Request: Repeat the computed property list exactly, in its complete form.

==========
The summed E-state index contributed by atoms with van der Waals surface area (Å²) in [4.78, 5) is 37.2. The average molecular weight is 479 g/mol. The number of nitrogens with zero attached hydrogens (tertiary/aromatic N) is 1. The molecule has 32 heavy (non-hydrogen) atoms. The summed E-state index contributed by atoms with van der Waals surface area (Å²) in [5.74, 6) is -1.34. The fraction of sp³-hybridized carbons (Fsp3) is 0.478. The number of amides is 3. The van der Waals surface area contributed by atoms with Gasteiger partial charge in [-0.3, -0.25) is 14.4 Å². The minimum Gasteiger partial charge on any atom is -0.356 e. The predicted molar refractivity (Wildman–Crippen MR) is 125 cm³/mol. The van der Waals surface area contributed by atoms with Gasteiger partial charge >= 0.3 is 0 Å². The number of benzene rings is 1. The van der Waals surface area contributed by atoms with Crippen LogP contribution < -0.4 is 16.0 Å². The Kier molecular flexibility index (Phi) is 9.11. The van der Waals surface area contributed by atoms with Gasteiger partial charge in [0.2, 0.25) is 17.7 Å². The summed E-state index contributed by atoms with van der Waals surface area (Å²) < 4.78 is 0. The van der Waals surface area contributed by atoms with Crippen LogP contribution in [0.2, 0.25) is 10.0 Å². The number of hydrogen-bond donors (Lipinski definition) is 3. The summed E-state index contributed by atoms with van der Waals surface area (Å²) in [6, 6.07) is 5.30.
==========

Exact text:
The summed E-state index contributed by atoms with van der Waals surface area (Å²) in [4.78, 5) is 37.2. The average molecular weight is 479 g/mol. The number of nitrogens with zero attached hydrogens (tertiary/aromatic N) is 1. The molecule has 32 heavy (non-hydrogen) atoms. The summed E-state index contributed by atoms with van der Waals surface area (Å²) in [5.74, 6) is -1.34. The fraction of sp³-hybridized carbons (Fsp3) is 0.478. The number of amides is 3. The van der Waals surface area contributed by atoms with Gasteiger partial charge in [-0.3, -0.25) is 14.4 Å². The minimum Gasteiger partial charge on any atom is -0.356 e. The predicted molar refractivity (Wildman–Crippen MR) is 125 cm³/mol. The van der Waals surface area contributed by atoms with Gasteiger partial charge >= 0.3 is 0 Å². The number of benzene rings is 1. The van der Waals surface area contributed by atoms with Crippen LogP contribution < -0.4 is 16.0 Å². The Kier molecular flexibility index (Phi) is 9.11. The van der Waals surface area contributed by atoms with Gasteiger partial charge in [0.2, 0.25) is 17.7 Å². The summed E-state index contributed by atoms with van der Waals surface area (Å²) < 4.78 is 0. The van der Waals surface area contributed by atoms with Crippen LogP contribution in [0.2, 0.25) is 10.0 Å². The number of hydrogen-bond donors (Lipinski definition) is 3. The summed E-state index contributed by atoms with van der Waals surface area (Å²) in [6, 6.07) is 5.30.